IntroductionΒΆ

LayeredConfig compiles configuration from files, environment variables, command line arguments, hard-coded default values, or other backends, and makes it available to your code in a simple way:

from layeredconfig import (LayeredConfig, Defaults, INIFile,
                           Environment, Commandline)

# This represents four different way of specifying the value of the
# configuration option "hello":

# 1. hard-coded defaults
defaults = {"hello": "is it me you're looking for?"}

# 2. INI configuration file
with open("myapp.ini", "w") as fp:
    fp.write("""
[__root__]
hello = kitty
""")

# 3. enironment variables
import os
os.environ['MYAPP_HELLO'] = 'goodbye'

# 4.command-line arguments
import sys
sys.argv = ['./myapp.py', '--hello=world']

# Create a config object that gets settings from these four
# sources.
config = LayeredConfig(Defaults(defaults),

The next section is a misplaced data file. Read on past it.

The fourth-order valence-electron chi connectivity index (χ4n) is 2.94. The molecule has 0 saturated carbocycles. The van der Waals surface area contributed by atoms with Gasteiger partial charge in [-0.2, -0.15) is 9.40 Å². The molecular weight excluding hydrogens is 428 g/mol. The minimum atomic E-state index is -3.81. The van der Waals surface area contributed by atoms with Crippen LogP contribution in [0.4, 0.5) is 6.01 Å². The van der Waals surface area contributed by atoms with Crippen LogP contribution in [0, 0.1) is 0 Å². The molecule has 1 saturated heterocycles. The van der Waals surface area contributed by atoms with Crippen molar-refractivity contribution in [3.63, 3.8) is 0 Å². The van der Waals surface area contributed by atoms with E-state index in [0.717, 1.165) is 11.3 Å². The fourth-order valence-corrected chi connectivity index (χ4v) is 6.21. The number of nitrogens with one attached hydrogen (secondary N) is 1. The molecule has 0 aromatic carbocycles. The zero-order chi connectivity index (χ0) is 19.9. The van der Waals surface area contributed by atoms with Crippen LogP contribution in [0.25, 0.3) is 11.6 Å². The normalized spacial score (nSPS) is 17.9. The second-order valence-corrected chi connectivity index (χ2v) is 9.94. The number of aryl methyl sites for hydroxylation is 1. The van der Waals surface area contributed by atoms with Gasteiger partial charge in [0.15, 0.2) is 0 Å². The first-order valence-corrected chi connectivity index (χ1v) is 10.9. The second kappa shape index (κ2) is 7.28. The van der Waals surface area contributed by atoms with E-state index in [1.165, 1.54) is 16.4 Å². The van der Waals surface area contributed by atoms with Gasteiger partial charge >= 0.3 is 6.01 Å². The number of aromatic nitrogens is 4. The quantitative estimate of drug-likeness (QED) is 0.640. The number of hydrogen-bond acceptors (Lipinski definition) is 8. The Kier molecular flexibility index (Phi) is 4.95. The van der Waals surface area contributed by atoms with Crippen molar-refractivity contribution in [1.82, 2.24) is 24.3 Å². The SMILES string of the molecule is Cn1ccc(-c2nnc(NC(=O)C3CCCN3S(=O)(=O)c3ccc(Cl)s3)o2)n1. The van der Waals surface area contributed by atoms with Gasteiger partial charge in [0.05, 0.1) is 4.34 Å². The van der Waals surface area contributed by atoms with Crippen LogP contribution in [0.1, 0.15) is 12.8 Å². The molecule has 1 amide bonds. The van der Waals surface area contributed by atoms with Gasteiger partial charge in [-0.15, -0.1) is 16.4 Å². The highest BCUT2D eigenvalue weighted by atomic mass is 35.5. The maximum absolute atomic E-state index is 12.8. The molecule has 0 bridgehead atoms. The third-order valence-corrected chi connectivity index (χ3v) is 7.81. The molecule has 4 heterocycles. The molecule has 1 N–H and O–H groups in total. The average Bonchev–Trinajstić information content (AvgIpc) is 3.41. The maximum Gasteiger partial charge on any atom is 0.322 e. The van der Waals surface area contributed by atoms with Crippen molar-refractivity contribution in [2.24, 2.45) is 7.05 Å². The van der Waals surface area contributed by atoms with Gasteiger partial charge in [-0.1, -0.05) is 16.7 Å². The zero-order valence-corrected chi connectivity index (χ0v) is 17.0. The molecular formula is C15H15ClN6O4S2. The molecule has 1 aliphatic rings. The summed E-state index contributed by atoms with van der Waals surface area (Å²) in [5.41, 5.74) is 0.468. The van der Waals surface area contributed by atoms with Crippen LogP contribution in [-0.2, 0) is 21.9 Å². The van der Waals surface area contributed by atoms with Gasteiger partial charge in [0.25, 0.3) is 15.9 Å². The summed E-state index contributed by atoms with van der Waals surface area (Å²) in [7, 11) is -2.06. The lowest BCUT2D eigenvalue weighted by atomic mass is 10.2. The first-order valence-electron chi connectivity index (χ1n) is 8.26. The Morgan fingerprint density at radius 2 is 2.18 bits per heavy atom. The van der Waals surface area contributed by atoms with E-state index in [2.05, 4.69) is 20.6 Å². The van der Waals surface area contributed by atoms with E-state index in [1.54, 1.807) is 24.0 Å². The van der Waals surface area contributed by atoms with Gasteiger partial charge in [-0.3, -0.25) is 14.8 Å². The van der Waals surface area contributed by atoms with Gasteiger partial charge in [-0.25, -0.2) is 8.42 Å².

INIFile("myapp.ini"),
                       Environment(prefix="MYAPP_"),
                       Commandline())

# Prints "Hello world!", i.e the value provided by command-line
# arguments. Latter sources take precedence over earlier sources.
print("Hello %s!" % config.hello)
  • A flexible system makes it possible to specify the sources of configuration information, including which source takes precedence. Implementations of many common sources are included and there is a API for writing new ones.
  • Included configuration sources for INI files, YAML files, JSON file, PList files, etcd stores (read-write), Python source files, hard-coded defaults, command line options, environment variables (read-only).
  • Configuration can include subsections (ie. config.downloading.refresh) and if a subsection does not contain a requested setting, it can optionally be fetched from the main configuration (if config.module.retry is missing, config.retry can be used instead).
  • Configuration settings can be changed by your code (i.e. to update a “lastmodified” setting or similar), and changes can be persisted (saved) to the backend of your choice.
  • Configuration settings are typed (ie. if a setting should contain a date, it’s made available to your code as a datetime.date object, not a str). If settings are fetched from backends that do not themselves provide typed data (ie. environment variables, which by themselves are strings only), a system for type coercion makes it possible to specify how data should be converted.